Lodestar Quarterly

Lodestar Quarterly
Figure reaching for a star Issue 19 • Fall 2006 • Fiction

The Possiblist

Jan Clausen

It rained all day yesterday. That foggy kind of saturation damp, reminding me Oregon really is an edge. Indigenous chill mounting a guerrilla offensive, oblique compared to the armies of Eastern cold. The closed-in kind of weather that makes me think about the ancient settlements -- who all was here 10,000 years ago, and how exposed they must have felt in their minuscule numbers. A peopled world maybe the size of the Organism.

I'd guess they felt cradled, too. Precarious and cradled.

Like I do, wrapped in the sorrow of Portland rain.

I withstood my shift at Baba Yaga's. Heard someone call me "the oriental chick" (to Deketria). Came home dripping. Sad beyond tears. Not because of chickdom, or the oriental crap, but because of the total absurdity of my life so far. Forced myself to make calls about possible video work, with predictable results. I can see it now, I'll never get the fry-smell out of my clothes, if and when I resume my so-called "career." Started a letter to Paula, couldn't think what to say.

I lay down on my mattress early, restless, worn out but with no ambitions for sleep, just stretched out under the covers in the dark like I used to do sometimes at 15, 16, trying to make movies behind my closed eyes. Movies of burning blue masks. The color blue. Derek Jarman made an entire film of nothing but the color blue when he was dying and going blind. Everything ends badly if you follow it out far enough. There's a drainpipe outside my window and I could hear the pock, pock, pock of the water, keeping time. I felt in sync with the world's futility, all right.

I thought I wasn't hoping for Lizz to come downstairs. As far as I knew, she was out in Beaverton, scouting sites for next week's Senseless Demo. Then around eleven, out of a doze, I heard her businesslike knock, and the hideous soft squeal of my flimsy door on its messed-up hinge.

No matter what sensible things I tell myself when I go to bed, that knock calls my bluff, proving to me I've secretly been waiting.

Lizz. You Lizzard woman.

Get some clothes on, she said, all cheerful. Come have a smoke.

I thought she was fooling. Haha, funny joke. Obviously no way any controlled substances should get within seven leagues of the Mothership but evidently some part of Our Lizz is still an Alienated Youth, no matter her powers. There's still that junior joy in taunting authority, and the happy bitterness of knowing that others are to blame for the blithering idiocies of a world your fine young self didn't make. So it turned out she'd arranged for a baggie to be left in a hollow in the trunk of a curbside maple, part way down the block. Placed there by someone (she hastened to assure me) totally unconnected with the Organism.

Aren't you asking to be set up? I pointed out. But what the hell, it's not my Organism. Who was I to counsel prudence when I could be with her, giggling under the big umbrella she'd brought, arms around each other's waists under the dark dripping trees. Passing the tight little joint back and forth -- so private like that. I never felt so ravishingly secluded.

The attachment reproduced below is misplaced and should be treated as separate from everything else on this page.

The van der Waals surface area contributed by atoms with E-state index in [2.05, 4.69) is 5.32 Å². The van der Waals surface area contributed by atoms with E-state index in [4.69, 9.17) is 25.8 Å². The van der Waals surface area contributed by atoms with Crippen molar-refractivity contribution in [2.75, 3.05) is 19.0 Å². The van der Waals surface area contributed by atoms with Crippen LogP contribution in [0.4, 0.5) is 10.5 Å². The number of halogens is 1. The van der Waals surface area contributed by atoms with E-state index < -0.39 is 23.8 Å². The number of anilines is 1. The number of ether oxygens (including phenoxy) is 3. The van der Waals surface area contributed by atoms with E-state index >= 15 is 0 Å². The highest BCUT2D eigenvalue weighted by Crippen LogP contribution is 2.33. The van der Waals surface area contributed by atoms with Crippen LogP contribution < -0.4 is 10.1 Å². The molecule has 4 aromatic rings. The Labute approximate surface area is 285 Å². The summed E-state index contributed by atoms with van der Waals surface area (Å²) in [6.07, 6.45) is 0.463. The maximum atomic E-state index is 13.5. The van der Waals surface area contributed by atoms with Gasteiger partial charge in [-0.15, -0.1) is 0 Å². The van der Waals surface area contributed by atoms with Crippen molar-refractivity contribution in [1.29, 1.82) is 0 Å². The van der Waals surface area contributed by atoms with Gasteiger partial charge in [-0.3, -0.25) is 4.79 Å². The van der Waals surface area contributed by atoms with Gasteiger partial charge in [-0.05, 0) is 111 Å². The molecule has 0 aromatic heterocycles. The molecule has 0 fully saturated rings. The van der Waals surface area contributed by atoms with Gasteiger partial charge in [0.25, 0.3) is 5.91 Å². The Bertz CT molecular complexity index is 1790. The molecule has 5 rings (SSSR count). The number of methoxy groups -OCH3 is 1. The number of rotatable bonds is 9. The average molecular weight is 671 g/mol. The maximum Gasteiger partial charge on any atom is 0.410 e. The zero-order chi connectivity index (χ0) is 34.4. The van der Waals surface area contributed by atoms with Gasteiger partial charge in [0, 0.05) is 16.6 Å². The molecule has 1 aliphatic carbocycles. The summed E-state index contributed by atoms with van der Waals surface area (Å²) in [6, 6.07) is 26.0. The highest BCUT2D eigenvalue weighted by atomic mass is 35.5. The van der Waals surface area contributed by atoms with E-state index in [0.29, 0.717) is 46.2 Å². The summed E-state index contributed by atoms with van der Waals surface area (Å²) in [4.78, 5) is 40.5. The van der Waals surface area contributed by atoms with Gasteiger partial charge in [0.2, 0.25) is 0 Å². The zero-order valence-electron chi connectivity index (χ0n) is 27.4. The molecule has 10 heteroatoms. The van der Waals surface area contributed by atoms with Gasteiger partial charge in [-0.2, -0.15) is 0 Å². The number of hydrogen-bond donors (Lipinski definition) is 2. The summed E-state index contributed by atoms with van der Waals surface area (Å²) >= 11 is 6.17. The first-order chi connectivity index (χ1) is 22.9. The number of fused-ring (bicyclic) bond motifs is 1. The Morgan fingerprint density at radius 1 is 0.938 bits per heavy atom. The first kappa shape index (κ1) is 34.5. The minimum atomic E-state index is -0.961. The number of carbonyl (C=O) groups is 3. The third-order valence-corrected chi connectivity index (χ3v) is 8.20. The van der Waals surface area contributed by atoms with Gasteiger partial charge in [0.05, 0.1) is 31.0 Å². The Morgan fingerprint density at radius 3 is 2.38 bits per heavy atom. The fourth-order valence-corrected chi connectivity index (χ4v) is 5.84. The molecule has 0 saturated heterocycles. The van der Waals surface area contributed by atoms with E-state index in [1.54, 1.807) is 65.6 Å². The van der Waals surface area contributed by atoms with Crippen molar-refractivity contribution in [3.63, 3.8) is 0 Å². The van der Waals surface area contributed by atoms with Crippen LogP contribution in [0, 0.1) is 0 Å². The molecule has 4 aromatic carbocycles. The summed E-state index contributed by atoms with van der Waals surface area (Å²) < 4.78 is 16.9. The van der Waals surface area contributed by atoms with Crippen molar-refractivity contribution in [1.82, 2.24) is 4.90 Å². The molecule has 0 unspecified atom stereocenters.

What'll Paula say, I baited her, when you get your ass arrested?

Oh, Paula, fuck, how the fuck do I know! Make Reality Real! The only kick is consciousness! That sent us into hysterical laughter; it didn't take much -- howling and hooting and trying to quiet down, falling all over each other with amusement at poor Paula, wasting away with her face to the wall. Paula Our Mother, who's in a terrible slump. (Who'll be coming home to roost any month now.)

Paula, whose hand trembles when she lifts a beverage can. (No drinking straws allowed in the visiting room -- the Powers connect them to drug abuse.) Who has broken veins in her cheeks, which are hollow and blue. Whose chin is disappearing into the folds of ropy neck.

Our Mother who hath forgotten sex.

Paula, who suffers.

Under the budding silver birches, Lizzie locking her mouth on mine, laughingly imparting a delicious puff of smoke, I felt like we were abandoned by the world. Our dangerous hilarity only made it more private.

I inhaled sparingly, left Lizz the lion's share. More than four or five hits and paranoia strikes deep. But oh, the reek of it, mixed with sodden earth. I could eat that incense for my only food.

With the last of it I felt bold and reached for her face, cupping it to mine with both hands, my nothing lips on her full soft lovely ones. I need you tonight, I said. (Afraid she'd say she had work to do.)

So home and down the steep, damp, musty stairs. The basement miracle of access.

That rain the whole time -- only later I realized. Softer, harder, softer. But relentless.